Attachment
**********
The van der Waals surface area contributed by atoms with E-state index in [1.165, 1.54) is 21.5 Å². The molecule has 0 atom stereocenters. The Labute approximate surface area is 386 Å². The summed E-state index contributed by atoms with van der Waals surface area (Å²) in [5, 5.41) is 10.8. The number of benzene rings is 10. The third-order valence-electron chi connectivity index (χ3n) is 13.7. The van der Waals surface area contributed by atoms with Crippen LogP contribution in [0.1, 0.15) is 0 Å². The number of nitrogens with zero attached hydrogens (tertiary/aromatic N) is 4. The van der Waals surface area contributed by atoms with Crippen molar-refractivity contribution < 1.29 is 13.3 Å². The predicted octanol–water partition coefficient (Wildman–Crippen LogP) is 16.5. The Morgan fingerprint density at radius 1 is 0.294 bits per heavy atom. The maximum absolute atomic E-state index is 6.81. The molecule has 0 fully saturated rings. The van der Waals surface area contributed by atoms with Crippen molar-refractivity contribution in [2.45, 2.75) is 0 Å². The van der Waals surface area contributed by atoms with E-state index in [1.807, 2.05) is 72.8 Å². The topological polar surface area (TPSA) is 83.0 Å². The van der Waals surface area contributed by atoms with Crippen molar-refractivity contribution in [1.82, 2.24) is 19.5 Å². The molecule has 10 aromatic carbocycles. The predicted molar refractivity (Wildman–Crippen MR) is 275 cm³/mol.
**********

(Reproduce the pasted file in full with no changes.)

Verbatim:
The van der Waals surface area contributed by atoms with E-state index in [1.165, 1.54) is 21.5 Å². The molecule has 0 atom stereocenters. The Labute approximate surface area is 386 Å². The summed E-state index contributed by atoms with van der Waals surface area (Å²) in [5, 5.41) is 10.8. The number of benzene rings is 10. The third-order valence-electron chi connectivity index (χ3n) is 13.7. The van der Waals surface area contributed by atoms with Crippen LogP contribution in [0.1, 0.15) is 0 Å². The number of nitrogens with zero attached hydrogens (tertiary/aromatic N) is 4. The van der Waals surface area contributed by atoms with Crippen molar-refractivity contribution < 1.29 is 13.3 Å². The predicted octanol–water partition coefficient (Wildman–Crippen LogP) is 16.5. The Morgan fingerprint density at radius 1 is 0.294 bits per heavy atom. The maximum absolute atomic E-state index is 6.81. The molecule has 0 fully saturated rings. The van der Waals surface area contributed by atoms with Crippen molar-refractivity contribution in [2.45, 2.75) is 0 Å². The van der Waals surface area contributed by atoms with E-state index in [1.807, 2.05) is 72.8 Å². The topological polar surface area (TPSA) is 83.0 Å². The van der Waals surface area contributed by atoms with Crippen molar-refractivity contribution in [1.82, 2.24) is 19.5 Å². The molecule has 10 aromatic carbocycles. The predicted molar refractivity (Wildman–Crippen MR) is 275 cm³/mol.